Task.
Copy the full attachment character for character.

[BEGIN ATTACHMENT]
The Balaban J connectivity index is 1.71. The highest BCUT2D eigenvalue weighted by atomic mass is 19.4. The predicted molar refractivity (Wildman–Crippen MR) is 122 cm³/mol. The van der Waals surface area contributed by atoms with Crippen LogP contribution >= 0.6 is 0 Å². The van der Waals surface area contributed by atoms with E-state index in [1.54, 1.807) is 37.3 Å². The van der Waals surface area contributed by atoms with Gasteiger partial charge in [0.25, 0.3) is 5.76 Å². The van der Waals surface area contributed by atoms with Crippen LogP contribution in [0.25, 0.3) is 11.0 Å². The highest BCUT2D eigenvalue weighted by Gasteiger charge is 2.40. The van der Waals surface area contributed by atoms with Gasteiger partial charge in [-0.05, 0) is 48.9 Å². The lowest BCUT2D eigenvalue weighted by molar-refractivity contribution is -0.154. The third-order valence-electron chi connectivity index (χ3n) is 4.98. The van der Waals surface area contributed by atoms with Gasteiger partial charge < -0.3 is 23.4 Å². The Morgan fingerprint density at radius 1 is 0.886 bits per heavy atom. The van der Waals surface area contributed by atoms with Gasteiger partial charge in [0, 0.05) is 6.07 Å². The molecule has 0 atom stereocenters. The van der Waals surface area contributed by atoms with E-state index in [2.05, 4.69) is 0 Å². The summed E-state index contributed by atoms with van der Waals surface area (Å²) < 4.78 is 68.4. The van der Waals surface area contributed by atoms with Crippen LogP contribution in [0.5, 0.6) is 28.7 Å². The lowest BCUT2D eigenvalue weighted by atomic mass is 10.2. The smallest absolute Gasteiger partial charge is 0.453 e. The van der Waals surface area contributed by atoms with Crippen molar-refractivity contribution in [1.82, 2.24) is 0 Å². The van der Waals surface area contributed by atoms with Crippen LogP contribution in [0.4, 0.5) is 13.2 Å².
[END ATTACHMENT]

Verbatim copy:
The Balaban J connectivity index is 1.71. The highest BCUT2D eigenvalue weighted by atomic mass is 19.4. The predicted molar refractivity (Wildman–Crippen MR) is 122 cm³/mol. The van der Waals surface area contributed by atoms with Crippen LogP contribution >= 0.6 is 0 Å². The van der Waals surface area contributed by atoms with E-state index in [1.54, 1.807) is 37.3 Å². The van der Waals surface area contributed by atoms with Gasteiger partial charge in [0.25, 0.3) is 5.76 Å². The van der Waals surface area contributed by atoms with Crippen LogP contribution in [0.25, 0.3) is 11.0 Å². The highest BCUT2D eigenvalue weighted by Gasteiger charge is 2.40. The van der Waals surface area contributed by atoms with Gasteiger partial charge in [-0.05, 0) is 48.9 Å². The lowest BCUT2D eigenvalue weighted by molar-refractivity contribution is -0.154. The third-order valence-electron chi connectivity index (χ3n) is 4.98. The van der Waals surface area contributed by atoms with Gasteiger partial charge < -0.3 is 23.4 Å². The Morgan fingerprint density at radius 1 is 0.886 bits per heavy atom. The van der Waals surface area contributed by atoms with Gasteiger partial charge in [0, 0.05) is 6.07 Å². The molecule has 0 atom stereocenters. The van der Waals surface area contributed by atoms with E-state index in [2.05, 4.69) is 0 Å². The summed E-state index contributed by atoms with van der Waals surface area (Å²) < 4.78 is 68.4. The van der Waals surface area contributed by atoms with Crippen LogP contribution in [0.5, 0.6) is 28.7 Å². The lowest BCUT2D eigenvalue weighted by atomic mass is 10.2. The smallest absolute Gasteiger partial charge is 0.453 e. The van der Waals surface area contributed by atoms with Crippen molar-refractivity contribution in [1.82, 2.24) is 0 Å². The van der Waals surface area contributed by atoms with Crippen LogP contribution in [0.4, 0.5) is 13.2 Å².